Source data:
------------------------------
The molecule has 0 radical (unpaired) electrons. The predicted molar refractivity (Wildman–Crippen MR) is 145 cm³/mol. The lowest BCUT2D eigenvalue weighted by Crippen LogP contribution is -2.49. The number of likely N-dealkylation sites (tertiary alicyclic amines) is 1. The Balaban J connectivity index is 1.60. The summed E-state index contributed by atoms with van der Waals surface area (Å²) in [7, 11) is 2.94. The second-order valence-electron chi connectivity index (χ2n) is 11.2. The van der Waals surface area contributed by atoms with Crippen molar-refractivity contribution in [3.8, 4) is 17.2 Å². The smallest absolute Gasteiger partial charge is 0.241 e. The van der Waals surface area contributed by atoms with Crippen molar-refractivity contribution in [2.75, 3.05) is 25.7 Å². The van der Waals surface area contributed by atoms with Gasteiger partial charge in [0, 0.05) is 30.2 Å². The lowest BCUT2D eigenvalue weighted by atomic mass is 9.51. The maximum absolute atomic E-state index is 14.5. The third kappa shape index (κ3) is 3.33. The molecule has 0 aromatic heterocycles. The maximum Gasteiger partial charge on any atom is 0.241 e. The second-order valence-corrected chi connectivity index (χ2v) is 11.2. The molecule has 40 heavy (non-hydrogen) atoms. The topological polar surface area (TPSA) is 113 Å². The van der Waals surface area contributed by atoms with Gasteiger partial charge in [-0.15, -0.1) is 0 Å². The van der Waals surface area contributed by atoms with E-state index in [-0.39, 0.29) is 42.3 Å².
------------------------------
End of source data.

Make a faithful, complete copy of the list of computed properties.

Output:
The molecule has 0 radical (unpaired) electrons. The predicted molar refractivity (Wildman–Crippen MR) is 145 cm³/mol. The lowest BCUT2D eigenvalue weighted by Crippen LogP contribution is -2.49. The number of likely N-dealkylation sites (tertiary alicyclic amines) is 1. The Balaban J connectivity index is 1.60. The summed E-state index contributed by atoms with van der Waals surface area (Å²) in [7, 11) is 2.94. The second-order valence-electron chi connectivity index (χ2n) is 11.2. The van der Waals surface area contributed by atoms with Crippen molar-refractivity contribution in [3.8, 4) is 17.2 Å². The smallest absolute Gasteiger partial charge is 0.241 e. The van der Waals surface area contributed by atoms with Crippen molar-refractivity contribution in [2.75, 3.05) is 25.7 Å². The van der Waals surface area contributed by atoms with Gasteiger partial charge in [0, 0.05) is 30.2 Å². The lowest BCUT2D eigenvalue weighted by atomic mass is 9.51. The maximum absolute atomic E-state index is 14.5. The third kappa shape index (κ3) is 3.33. The molecule has 0 aromatic heterocycles. The maximum Gasteiger partial charge on any atom is 0.241 e. The second-order valence-corrected chi connectivity index (χ2v) is 11.2. The molecule has 40 heavy (non-hydrogen) atoms. The topological polar surface area (TPSA) is 113 Å². The van der Waals surface area contributed by atoms with Gasteiger partial charge in [-0.15, -0.1) is 0 Å². The van der Waals surface area contributed by atoms with E-state index in [-0.39, 0.29) is 42.3 Å².